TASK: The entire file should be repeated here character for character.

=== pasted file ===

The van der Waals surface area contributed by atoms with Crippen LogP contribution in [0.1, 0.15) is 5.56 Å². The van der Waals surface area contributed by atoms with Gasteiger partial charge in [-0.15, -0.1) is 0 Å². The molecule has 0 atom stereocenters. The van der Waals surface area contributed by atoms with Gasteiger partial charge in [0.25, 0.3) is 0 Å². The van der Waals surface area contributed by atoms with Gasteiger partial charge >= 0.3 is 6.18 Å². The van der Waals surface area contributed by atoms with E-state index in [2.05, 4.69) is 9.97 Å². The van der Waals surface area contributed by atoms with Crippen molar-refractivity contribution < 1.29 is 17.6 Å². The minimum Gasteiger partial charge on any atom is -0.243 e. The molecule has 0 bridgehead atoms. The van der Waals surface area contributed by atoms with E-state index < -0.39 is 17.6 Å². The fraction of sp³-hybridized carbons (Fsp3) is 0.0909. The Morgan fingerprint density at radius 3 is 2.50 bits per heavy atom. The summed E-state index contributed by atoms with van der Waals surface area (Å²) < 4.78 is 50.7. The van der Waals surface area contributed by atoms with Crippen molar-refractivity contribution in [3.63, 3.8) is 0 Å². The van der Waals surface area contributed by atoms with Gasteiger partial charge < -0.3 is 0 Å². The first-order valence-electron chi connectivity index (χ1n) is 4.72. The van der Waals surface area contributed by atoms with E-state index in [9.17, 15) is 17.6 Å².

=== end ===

The van der Waals surface area contributed by atoms with Crippen LogP contribution in [0.1, 0.15) is 5.56 Å². The van der Waals surface area contributed by atoms with Gasteiger partial charge in [-0.15, -0.1) is 0 Å². The molecule has 0 atom stereocenters. The van der Waals surface area contributed by atoms with Gasteiger partial charge in [0.25, 0.3) is 0 Å². The van der Waals surface area contributed by atoms with Gasteiger partial charge >= 0.3 is 6.18 Å². The van der Waals surface area contributed by atoms with E-state index in [2.05, 4.69) is 9.97 Å². The van der Waals surface area contributed by atoms with Crippen molar-refractivity contribution < 1.29 is 17.6 Å². The minimum Gasteiger partial charge on any atom is -0.243 e. The molecule has 0 bridgehead atoms. The van der Waals surface area contributed by atoms with E-state index < -0.39 is 17.6 Å². The fraction of sp³-hybridized carbons (Fsp3) is 0.0909. The Morgan fingerprint density at radius 3 is 2.50 bits per heavy atom. The summed E-state index contributed by atoms with van der Waals surface area (Å²) < 4.78 is 50.7. The van der Waals surface area contributed by atoms with Crippen molar-refractivity contribution in [3.63, 3.8) is 0 Å². The van der Waals surface area contributed by atoms with Gasteiger partial charge < -0.3 is 0 Å². The first-order valence-electron chi connectivity index (χ1n) is 4.72. The van der Waals surface area contributed by atoms with E-state index in [9.17, 15) is 17.6 Å².